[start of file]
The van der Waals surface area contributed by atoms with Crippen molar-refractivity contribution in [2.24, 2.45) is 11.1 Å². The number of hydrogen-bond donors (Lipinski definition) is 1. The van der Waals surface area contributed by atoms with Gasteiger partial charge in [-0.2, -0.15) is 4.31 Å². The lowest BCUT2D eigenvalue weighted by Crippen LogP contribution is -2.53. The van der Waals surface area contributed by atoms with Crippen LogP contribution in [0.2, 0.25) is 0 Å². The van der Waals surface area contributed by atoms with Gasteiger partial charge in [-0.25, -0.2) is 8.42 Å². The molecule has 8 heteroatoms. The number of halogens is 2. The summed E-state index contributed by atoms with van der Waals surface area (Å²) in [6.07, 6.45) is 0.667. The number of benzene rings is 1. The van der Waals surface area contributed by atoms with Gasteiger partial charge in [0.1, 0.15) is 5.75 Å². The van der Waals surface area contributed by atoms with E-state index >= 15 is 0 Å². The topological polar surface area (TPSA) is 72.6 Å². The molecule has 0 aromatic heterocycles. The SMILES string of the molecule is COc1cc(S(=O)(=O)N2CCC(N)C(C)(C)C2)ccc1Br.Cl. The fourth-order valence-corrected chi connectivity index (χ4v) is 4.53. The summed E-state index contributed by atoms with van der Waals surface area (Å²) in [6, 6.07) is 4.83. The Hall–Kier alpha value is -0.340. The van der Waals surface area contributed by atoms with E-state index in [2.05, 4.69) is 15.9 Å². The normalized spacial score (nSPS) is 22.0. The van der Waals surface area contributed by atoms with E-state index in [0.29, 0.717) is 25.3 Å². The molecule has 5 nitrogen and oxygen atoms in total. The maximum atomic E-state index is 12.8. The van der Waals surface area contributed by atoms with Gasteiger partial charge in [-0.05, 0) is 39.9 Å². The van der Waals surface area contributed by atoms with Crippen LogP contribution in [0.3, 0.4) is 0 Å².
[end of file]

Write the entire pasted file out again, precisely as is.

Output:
The van der Waals surface area contributed by atoms with Crippen molar-refractivity contribution in [2.24, 2.45) is 11.1 Å². The number of hydrogen-bond donors (Lipinski definition) is 1. The van der Waals surface area contributed by atoms with Gasteiger partial charge in [-0.2, -0.15) is 4.31 Å². The lowest BCUT2D eigenvalue weighted by Crippen LogP contribution is -2.53. The van der Waals surface area contributed by atoms with Crippen LogP contribution in [0.2, 0.25) is 0 Å². The van der Waals surface area contributed by atoms with Gasteiger partial charge in [-0.25, -0.2) is 8.42 Å². The molecule has 8 heteroatoms. The number of halogens is 2. The summed E-state index contributed by atoms with van der Waals surface area (Å²) in [6.07, 6.45) is 0.667. The number of benzene rings is 1. The van der Waals surface area contributed by atoms with Gasteiger partial charge in [0.1, 0.15) is 5.75 Å². The van der Waals surface area contributed by atoms with E-state index >= 15 is 0 Å². The topological polar surface area (TPSA) is 72.6 Å². The molecule has 0 aromatic heterocycles. The SMILES string of the molecule is COc1cc(S(=O)(=O)N2CCC(N)C(C)(C)C2)ccc1Br.Cl. The fourth-order valence-corrected chi connectivity index (χ4v) is 4.53. The summed E-state index contributed by atoms with van der Waals surface area (Å²) in [6, 6.07) is 4.83. The Hall–Kier alpha value is -0.340. The van der Waals surface area contributed by atoms with E-state index in [2.05, 4.69) is 15.9 Å². The normalized spacial score (nSPS) is 22.0. The van der Waals surface area contributed by atoms with E-state index in [0.29, 0.717) is 25.3 Å². The molecule has 5 nitrogen and oxygen atoms in total. The maximum atomic E-state index is 12.8. The van der Waals surface area contributed by atoms with Gasteiger partial charge in [-0.05, 0) is 39.9 Å². The van der Waals surface area contributed by atoms with Crippen LogP contribution in [0.3, 0.4) is 0 Å².